The MC is speaking, or the quartet or soloist is singing, and behind them someone in the choir is fidgeting or fixing hair or scratching. Out there in the audience, who are we all looking at? Yep.
Audience eyes are hungry for action, for something that moves, or something that’s different. Audience brains crave stimulation. So if even one choir member is scowling as they listen to the MC or quartet, audience eyes will pick up on it – and then start making up stories for themselves about why this person might be scowling.
The truth is that our faces in repose, as we listen intently, don’t necessarily present us at our best. Apparently mine tends to look annoyed. (Which probably isn’t an entirely inaccurate reading. Bruce Banner and I have much in common) So I’ve had to train my background, listening face to look reasonably interested or faintly charmed. Don’t want to be grinning too broadly and upstage the performers with a face that’s doing too much.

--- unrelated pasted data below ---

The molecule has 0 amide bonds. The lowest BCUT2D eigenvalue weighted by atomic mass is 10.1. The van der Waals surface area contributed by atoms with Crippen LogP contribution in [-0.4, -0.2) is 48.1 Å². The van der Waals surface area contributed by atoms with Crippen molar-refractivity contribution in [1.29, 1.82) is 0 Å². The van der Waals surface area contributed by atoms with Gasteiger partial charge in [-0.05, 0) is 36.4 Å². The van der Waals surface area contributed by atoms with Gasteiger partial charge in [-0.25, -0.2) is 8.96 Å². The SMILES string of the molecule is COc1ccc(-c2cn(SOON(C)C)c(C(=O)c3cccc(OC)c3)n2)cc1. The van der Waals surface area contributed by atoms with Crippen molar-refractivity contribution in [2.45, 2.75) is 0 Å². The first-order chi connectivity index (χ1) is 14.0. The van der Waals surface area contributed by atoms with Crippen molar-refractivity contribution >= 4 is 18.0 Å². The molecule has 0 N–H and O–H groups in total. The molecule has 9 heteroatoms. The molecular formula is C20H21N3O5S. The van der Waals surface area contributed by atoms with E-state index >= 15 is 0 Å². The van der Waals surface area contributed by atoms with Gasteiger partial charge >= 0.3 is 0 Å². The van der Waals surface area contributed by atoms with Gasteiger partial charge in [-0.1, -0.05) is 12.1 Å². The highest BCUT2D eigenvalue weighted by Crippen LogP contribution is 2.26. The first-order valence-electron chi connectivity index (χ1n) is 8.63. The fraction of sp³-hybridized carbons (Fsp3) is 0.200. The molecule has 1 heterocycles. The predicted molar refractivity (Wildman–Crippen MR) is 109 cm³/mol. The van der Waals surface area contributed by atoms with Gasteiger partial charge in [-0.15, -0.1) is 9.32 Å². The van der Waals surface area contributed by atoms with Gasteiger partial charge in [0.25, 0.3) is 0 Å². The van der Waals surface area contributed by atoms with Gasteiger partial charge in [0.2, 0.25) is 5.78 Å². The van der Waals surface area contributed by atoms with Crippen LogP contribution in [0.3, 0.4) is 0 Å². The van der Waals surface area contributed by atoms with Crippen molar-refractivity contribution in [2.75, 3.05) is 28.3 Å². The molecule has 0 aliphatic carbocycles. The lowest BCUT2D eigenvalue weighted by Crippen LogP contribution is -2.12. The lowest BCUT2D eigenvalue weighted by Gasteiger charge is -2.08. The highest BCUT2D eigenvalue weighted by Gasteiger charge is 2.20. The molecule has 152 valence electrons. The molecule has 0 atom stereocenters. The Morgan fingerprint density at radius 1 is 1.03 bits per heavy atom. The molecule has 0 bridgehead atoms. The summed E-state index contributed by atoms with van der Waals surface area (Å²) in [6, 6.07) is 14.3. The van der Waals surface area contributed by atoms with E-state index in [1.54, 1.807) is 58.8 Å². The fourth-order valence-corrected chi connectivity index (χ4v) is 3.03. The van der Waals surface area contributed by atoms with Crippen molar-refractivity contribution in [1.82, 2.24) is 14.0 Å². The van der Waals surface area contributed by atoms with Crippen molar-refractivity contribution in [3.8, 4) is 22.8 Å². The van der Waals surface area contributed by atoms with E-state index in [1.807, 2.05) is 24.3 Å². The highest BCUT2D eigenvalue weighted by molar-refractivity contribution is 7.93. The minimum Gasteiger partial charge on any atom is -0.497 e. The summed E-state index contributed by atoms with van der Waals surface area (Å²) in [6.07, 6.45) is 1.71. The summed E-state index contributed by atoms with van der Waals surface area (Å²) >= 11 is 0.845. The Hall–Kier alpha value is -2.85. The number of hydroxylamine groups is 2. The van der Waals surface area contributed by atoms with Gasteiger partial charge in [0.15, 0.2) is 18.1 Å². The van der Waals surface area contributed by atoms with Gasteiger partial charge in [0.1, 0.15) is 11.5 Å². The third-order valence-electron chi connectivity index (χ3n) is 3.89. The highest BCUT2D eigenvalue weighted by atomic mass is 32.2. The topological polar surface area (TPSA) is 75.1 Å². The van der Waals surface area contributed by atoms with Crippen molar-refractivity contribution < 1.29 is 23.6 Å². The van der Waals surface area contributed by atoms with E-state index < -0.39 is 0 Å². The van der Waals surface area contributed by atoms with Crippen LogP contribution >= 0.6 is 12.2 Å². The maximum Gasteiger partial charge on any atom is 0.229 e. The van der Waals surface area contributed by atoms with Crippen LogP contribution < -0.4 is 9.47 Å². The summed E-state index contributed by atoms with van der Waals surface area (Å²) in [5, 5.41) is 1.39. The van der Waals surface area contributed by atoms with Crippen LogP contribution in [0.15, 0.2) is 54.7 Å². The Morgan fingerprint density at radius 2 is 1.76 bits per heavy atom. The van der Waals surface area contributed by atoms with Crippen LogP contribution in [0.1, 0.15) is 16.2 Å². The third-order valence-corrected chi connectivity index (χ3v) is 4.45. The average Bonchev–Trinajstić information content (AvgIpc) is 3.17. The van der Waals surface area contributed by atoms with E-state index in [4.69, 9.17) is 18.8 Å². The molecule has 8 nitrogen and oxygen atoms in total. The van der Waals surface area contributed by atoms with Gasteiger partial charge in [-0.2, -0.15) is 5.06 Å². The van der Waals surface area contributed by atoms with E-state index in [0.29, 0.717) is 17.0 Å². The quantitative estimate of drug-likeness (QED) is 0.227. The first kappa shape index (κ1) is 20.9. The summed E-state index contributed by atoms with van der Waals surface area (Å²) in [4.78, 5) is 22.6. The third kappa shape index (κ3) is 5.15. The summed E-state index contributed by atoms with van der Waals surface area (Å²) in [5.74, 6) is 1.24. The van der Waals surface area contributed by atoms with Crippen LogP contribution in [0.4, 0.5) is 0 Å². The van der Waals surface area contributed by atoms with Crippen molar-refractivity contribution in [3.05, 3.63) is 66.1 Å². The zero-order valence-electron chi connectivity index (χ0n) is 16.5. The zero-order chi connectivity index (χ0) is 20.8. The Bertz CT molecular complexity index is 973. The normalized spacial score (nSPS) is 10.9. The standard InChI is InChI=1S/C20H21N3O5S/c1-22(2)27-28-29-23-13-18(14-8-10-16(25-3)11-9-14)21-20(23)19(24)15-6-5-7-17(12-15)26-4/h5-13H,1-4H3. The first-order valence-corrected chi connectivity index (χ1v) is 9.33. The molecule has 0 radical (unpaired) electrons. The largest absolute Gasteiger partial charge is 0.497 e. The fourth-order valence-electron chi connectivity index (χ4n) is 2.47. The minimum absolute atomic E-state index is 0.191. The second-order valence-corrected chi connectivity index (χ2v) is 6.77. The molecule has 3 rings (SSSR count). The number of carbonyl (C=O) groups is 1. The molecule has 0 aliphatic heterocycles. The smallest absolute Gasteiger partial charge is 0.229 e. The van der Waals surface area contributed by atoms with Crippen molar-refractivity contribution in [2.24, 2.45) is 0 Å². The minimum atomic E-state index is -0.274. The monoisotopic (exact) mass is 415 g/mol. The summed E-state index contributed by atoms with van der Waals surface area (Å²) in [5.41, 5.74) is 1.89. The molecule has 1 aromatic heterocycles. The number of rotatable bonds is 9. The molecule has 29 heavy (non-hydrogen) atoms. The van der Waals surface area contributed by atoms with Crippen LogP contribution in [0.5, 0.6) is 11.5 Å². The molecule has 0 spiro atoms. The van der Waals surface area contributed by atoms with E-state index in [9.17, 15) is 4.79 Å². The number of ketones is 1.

Here are some other activities that will also take eyes away from the performers who should be getting all of the audience’s attention.
Scratching – more prevalent that you’d expect
Rubbing face – This one will read like this to the audience: “This is excruciating!”
Looking up at the ceiling
Gazing into the wings
And of course – chatting to the person beside you
One more etiquette thing. When the soloist or small group finishes singing, the onstage choir – as one of the concert’s performers – should not applaud. It just looks like “Yay us!!!” and tends to make the audience feel excluded. However, grinning and wildly enthusiastic faces are welcome at this point.